Hangin’ at Home (a temporary condition)

We got back from the desert a week and a half ago, and have been busy non-stop since then. Home stuff, tax stuff, miscellaneous stuff, and a LOT of preparation for going out again.

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It seems that I have this proclivity for thinking up “improvements” to Howie, Ralph, and our camping setups. When I’m out on the road, I am always eager to see my shop again so I can do the upgrades. When I’m home, I can’t wait to get out and away to try everything out.

We’re hoping to get away again right after tax season. Stay tuned…

G.

Mines and Meandering

We knew that this was our last day at Hole-in-the-Wall, and we wanted to see just a bit more of the Preserve. One of the wide-spread features here is the large number of mines, and the old dirt roads/tracks that service them – - so we set out to see a few, namely the Columbia (off of Macedonia Road) and the Evening Star (off of Cima Road).

Our day was yet another potpourri of sights, rocky roads, gorgeous weather, and yes even a little adventure. The day was long, relaxing, scenic and even educational, and it begs for some elaboration. But words can pale, and rather than any attempt at narration, I’ll simply present today as an annotated slide show.

Here’s where we’ve spent the last eleven days. Barstow to the west, Las Vegas to the north, Needles southeast. Our base-camp is Hole-in-the-Wall, lower-right from center.DSC_0429

On the slope above camp, a gang of barrel cacti supervise operations. Howie is in the foreground camp site. I-40 is about 15 miles distant.DSC_0430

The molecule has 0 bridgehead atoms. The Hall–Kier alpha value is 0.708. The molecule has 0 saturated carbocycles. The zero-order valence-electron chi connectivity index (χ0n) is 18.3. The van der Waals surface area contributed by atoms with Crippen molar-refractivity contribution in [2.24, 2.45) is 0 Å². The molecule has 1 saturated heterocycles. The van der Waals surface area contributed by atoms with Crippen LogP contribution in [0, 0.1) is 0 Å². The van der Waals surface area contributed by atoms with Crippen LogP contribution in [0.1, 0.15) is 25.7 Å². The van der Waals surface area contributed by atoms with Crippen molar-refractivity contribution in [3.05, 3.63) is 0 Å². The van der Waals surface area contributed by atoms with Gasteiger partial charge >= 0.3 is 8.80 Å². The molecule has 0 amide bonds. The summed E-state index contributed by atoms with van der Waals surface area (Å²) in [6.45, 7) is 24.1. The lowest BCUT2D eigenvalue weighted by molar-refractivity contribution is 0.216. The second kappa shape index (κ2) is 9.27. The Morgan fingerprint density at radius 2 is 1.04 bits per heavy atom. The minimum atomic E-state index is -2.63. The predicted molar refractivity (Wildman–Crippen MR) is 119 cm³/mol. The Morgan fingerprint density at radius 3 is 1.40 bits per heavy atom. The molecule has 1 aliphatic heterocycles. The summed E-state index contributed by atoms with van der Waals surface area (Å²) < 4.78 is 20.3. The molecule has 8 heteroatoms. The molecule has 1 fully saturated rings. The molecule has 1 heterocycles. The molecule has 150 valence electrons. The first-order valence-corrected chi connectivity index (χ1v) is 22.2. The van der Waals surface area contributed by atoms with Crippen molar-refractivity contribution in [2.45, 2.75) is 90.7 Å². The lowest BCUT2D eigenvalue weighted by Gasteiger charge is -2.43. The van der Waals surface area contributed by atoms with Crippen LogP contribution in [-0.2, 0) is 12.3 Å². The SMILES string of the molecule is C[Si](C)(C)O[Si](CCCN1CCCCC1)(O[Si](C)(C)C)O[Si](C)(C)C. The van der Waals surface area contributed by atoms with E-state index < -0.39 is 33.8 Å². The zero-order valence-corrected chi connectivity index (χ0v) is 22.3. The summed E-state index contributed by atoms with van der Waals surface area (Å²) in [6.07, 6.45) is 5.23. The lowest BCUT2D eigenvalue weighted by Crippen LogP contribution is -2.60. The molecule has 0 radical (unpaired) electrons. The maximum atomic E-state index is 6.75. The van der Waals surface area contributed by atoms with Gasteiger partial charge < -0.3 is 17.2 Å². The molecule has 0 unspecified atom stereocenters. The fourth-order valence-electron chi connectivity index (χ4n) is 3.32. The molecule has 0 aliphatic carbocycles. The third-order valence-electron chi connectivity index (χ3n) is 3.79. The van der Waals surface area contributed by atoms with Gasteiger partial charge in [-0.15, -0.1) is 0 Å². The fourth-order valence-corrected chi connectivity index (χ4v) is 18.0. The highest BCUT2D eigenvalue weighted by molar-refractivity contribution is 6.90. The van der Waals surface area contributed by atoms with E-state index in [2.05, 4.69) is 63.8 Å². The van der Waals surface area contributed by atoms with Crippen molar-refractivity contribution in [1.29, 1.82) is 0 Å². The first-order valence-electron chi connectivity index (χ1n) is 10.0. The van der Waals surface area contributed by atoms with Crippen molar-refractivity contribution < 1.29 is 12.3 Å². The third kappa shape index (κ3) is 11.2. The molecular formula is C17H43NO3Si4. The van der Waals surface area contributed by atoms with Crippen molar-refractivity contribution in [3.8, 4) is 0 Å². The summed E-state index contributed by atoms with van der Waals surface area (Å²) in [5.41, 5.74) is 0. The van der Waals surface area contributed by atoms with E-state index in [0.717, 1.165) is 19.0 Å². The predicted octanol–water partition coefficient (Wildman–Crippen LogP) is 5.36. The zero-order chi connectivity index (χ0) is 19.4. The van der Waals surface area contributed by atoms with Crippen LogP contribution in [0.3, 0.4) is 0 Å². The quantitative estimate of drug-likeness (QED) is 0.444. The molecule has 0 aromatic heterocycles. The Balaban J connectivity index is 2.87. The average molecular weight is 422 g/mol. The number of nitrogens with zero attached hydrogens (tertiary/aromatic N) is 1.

Our early-morning walk produces the usual smattering of cottontail rabbits.DSC_0438

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Barrel cacti are solemn, smooth, un-threatening – - but if you really intrude on their space, their two-inch-long quills are a hell of deterrent.

These are woody, stiff spikes with points sharper than hypodermic needles.

Keep your distance.

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Hawks are on patrol everywhere, and the furry rodent population scurries below them across the brushy plain of their dinner table.

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Old mine shafts are usually blocked, grated, or otherwise shut off to prevent injury or death to people and animals. This one was casually boarded up, easy to enter, and way too dangerous to do so.

It’s difficult to imagine how people made their living in this rugged terrain.

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Ralph perches on a gradual slope which leads down the the railroad tracks. A long freight train is crossing the valley below.

DSC_0457The “new” trash from late-era mining always looks much more shabby than the early efforts’ leavings. It’s all still trash, but the 1800’s stuff looks more like it belongs with the terrain.

DSC_0465Whenever a sand-wash crosses a railroad, there’s an underpass to permit natural drainage. Problem is, the underpass fills up with gravel and sand. Clearance can be an issue.

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Nope, it’s a no-go.

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Gotta dig the ruts a little deeper.